France Ryanair ruling by 'end of year'

9th December 2003, Comments 0 comments

NANCY, France, Dec 9 (AFP) - A court here said on Tuesday it would rule before the end of the year on an appeal by Irish low-cost airline Ryanair amid scenes of near uproar outside the courthouse over a Ryanair free-ticket stunt.

NANCY, France, Dec 9 (AFP) - A court here said on Tuesday it would rule before the end of the year on an appeal by Irish low-cost airline Ryanair amid scenes of near uproar outside the courthouse over a Ryanair free-ticket stunt.

The case over payments by Strasbourg airport, a public body, to the airline to attract heavy traffic to the region of eastern France is seen as raising important EU competition issues.

A lower court found that the payments represented an improper use of public funds.

Ryanair, waiting for a ruling from EU competition authorities on a similar case in Belgium, has switched its flights from Strasbourg to Baden-Baden nearby in Germany and has launched an outspoken campaign against rival Air France.

Earlier the chief executive of Ryanair, Michael O'Leary, had distributed 1,000 free airline vouchers amid scenes of near chaos.

About 200 people, most of them young, had turned up from 7:00 a.m. in answer to an advertisement by Ryanair offering 1,000 free tickets to people who supported it at the courtoom.

O'Leary, shouting "Revolution, revolution!" and dressed in a zipper jacket and white jeans, handed out 1,000 vouchers with an Internet address for flights from Baden-Baden to London.

However, shouts of support from the crowd soon turned into cries of disapproval when people who had turned up in response to the advertisement found they had to use the Internet to claim their tickets. Many said that they felt let down by this method of distribution.

In response, O'Leary O'Leary promised to publish a list of the 1,000 people entitled to tickets. A Ryanair spokesman said that 90 minutes later 862 tickets had been allocated through an Internet site.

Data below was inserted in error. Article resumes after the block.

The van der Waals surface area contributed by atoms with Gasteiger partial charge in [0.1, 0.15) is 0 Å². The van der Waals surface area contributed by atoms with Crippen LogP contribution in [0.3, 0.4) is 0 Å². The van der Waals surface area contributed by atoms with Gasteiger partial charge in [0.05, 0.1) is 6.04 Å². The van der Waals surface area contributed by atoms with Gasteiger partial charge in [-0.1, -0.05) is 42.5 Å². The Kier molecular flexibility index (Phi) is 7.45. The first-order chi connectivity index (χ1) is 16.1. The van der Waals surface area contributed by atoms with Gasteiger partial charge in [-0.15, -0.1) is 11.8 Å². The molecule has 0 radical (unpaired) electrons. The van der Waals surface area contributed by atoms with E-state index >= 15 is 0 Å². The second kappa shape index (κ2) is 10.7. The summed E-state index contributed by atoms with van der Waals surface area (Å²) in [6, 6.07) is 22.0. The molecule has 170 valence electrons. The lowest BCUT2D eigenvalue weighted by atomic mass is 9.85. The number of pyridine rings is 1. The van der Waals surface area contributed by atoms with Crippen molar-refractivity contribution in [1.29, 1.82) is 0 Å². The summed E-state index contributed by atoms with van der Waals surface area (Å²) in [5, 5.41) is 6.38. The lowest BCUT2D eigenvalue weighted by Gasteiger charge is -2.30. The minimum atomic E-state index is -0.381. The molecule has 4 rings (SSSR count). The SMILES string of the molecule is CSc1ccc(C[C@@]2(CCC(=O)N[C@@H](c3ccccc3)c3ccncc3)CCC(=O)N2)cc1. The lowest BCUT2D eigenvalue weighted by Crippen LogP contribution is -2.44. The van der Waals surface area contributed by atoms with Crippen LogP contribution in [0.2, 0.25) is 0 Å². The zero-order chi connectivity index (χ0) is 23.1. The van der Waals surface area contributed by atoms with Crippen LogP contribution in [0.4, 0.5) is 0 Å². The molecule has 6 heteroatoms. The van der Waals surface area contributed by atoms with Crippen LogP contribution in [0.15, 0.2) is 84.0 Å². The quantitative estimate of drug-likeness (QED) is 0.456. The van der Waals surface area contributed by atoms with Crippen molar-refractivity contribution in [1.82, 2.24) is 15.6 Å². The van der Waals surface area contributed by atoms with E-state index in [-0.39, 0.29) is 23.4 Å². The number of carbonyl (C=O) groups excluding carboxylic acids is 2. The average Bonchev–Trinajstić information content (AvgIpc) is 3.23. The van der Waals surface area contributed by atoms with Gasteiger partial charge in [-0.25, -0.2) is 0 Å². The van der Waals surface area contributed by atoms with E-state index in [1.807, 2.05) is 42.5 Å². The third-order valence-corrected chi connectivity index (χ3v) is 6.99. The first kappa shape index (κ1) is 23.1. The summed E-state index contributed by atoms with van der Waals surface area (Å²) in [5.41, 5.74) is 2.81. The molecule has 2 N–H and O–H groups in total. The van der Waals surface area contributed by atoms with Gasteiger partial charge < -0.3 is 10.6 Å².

After the hearing, O'Leary declared: "We are very hopeful. We believe the court supports low fares. Flying must be for everybody. We are fighting for the low-fares revolution."

He argued that Ryanair offered Strasbourg-London return flights for EUR 19.99 (USD 24.4) and that Air France was charging nearly EUR 800.

The administrative court said it would give judgement by the end of the year.

The president of the court, Patrick Kintz, unmoved by the presence of so many people, heard the lawyer representing Air France subsidiary Brit Air attack "the surprising method" of the demonstration. Air France says the payments are improper subsidies.

For the Strasbourg chamber of commerce, lawyer Cyrille Cuaudon argued that its payments to Ryanair could not be considered state aid since they were part of a contract with "material" requirements such as a commitment by Ryanair to transport a given number of passengers and to spend money on marketing.

A government commissioner, responsible for speaking on points of law but whose view is not necessarily followed by the judges, said that the court was not competent to hear the case, should reject the previous finding and send the case to a higher court.

Cuaudon said: "If the court decides that the matter is outside its competence, everything returns to a state of legality until another court has given a ruling."

He noted that EU competition authorities were expected soon to rule on a similar complaint against payments made by Charleroi airport in Belgium to Ryanair.

A number of European airlines have urged the European Commission to take a firm line with Ryanair.

 © AFP

                                                                Subject: French news

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